How To Get A Better Marine Survey


Every time I post about structural issues or refits the subject of poor surveys of used boats comes up. Now I’m sure there are many reputable surveyors out there striving to do the best job they can, but on the other hand I am hearing a distressing number of stories about surveys that were sketchy at best.

And this is simply not good enough, since many boat buyers are trusting surveyors, rightly or wrongly, to make sure that the boat they buy is safe and that they won’t find a bunch of undisclosed defects after purchase that will eat them alive financially.

Further, given my belief that we have a major problem with keels that may fall off suddenly (that will probably only get worse as the afflicted boats age), the need for good surveying is probably more urgent than it has ever been.

Obviously, one area of effort that can improve this situation is to upgrade the qualifications required to call yourself a marine surveyor. I believe that progress has been made in recent years in this area, although I suspect that much more could be done. But that’s not what this post is about.

Rather, this is about a simple tip that may save you from getting a bad survey and then a suggestion for a small business start up that could help too:

John’s Rule of Surveyor Selection

Let’s start with the tip:

Do not even think about using a surveyor that the yacht broker recommends. Do not, do not, do not!

If you think about this for just a moment, the reason is blindingly obvious: Do you really think that the broker, who is trying to close the deal to sell you a boat, is going to send you to the best qualified most stringent surveyor out there?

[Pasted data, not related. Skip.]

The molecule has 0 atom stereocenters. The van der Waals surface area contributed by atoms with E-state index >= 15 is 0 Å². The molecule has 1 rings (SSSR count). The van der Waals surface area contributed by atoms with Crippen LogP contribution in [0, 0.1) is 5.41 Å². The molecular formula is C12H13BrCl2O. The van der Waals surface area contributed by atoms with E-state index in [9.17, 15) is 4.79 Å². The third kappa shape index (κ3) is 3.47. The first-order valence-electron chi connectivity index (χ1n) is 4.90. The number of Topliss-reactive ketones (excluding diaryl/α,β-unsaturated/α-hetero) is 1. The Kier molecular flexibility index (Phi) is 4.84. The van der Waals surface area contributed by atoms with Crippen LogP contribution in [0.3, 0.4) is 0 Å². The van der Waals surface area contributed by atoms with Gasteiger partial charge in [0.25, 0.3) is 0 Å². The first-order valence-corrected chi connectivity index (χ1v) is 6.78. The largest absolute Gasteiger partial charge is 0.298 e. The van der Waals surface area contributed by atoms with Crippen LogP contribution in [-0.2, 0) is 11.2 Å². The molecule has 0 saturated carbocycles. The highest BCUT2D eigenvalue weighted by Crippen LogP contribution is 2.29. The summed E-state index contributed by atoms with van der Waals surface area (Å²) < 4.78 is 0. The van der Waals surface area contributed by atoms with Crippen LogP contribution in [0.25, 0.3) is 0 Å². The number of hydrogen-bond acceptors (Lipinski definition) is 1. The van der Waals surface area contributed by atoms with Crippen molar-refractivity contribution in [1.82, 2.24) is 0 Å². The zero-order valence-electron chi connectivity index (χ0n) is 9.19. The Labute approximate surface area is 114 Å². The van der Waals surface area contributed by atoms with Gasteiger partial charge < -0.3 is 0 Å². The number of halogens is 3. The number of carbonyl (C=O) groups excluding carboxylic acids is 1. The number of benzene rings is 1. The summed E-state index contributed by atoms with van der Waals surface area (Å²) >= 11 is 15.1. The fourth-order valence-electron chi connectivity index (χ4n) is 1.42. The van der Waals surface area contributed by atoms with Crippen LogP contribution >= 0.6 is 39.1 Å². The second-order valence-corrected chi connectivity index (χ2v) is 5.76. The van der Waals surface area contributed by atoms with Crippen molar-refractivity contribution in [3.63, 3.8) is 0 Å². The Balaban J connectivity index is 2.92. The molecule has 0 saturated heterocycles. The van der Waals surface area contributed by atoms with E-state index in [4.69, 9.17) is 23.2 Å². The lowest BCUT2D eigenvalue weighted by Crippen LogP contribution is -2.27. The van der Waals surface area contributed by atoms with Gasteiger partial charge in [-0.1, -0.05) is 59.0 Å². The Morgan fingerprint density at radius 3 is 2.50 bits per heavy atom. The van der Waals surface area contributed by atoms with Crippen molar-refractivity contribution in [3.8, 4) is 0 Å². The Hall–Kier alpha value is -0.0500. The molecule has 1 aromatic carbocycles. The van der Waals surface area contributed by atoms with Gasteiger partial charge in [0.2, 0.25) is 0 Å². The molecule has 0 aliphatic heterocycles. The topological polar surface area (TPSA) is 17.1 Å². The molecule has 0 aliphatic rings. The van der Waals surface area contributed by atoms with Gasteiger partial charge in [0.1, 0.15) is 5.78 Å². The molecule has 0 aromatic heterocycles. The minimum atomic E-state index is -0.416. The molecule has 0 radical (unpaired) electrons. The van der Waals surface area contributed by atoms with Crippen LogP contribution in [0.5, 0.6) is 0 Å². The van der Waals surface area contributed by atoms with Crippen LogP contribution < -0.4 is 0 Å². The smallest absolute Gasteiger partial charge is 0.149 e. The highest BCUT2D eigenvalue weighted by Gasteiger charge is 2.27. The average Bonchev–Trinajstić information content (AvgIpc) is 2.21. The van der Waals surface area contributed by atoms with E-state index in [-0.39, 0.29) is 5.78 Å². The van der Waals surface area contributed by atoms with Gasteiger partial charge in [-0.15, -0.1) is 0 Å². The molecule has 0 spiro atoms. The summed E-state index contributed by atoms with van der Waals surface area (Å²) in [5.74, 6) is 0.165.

In fact, ethically, since the broker’s fiduciary responsibility is to the seller, not the buyer, he or she should recommend the most half-assed, slipshod, unqualified surveyor on the planet.

But the crazy thing is that, as I understand it (admittedly anecdotally), buyers take the broker’s surveyor recommendation in many (most?) boat sale situations. This is simply nuts. It represents a huge conflict of interest since a surveyor that wants to get recommended by brokers will not have that happen if he or she blows up too many deals by finding a problem with the boat in play.

OK, if you can’t ask the broker to recommend a surveyor, who do you ask? Well, you could go to one of the surveyor certifying bodies and pick a member from their list. This option is certainly better than asking the broker, but what does it really tell you? You first need to figure out which of the certifying groups is doing a good job—no, I don’t have any idea—and even then what have you learnt about the surveyor’s due diligence and ethics? Not a lot.

And yes, you could ask your insurance company or insurance broker to recommend a surveyor, which might be the best option, but it’s also an option that’s rife with opportunities for conflict of interest too.

A Business Opportunity

So here’s my business idea for a better way:

An independent, for profit, web based registry of yacht surveyors that includes the ability for clients to review surveyors.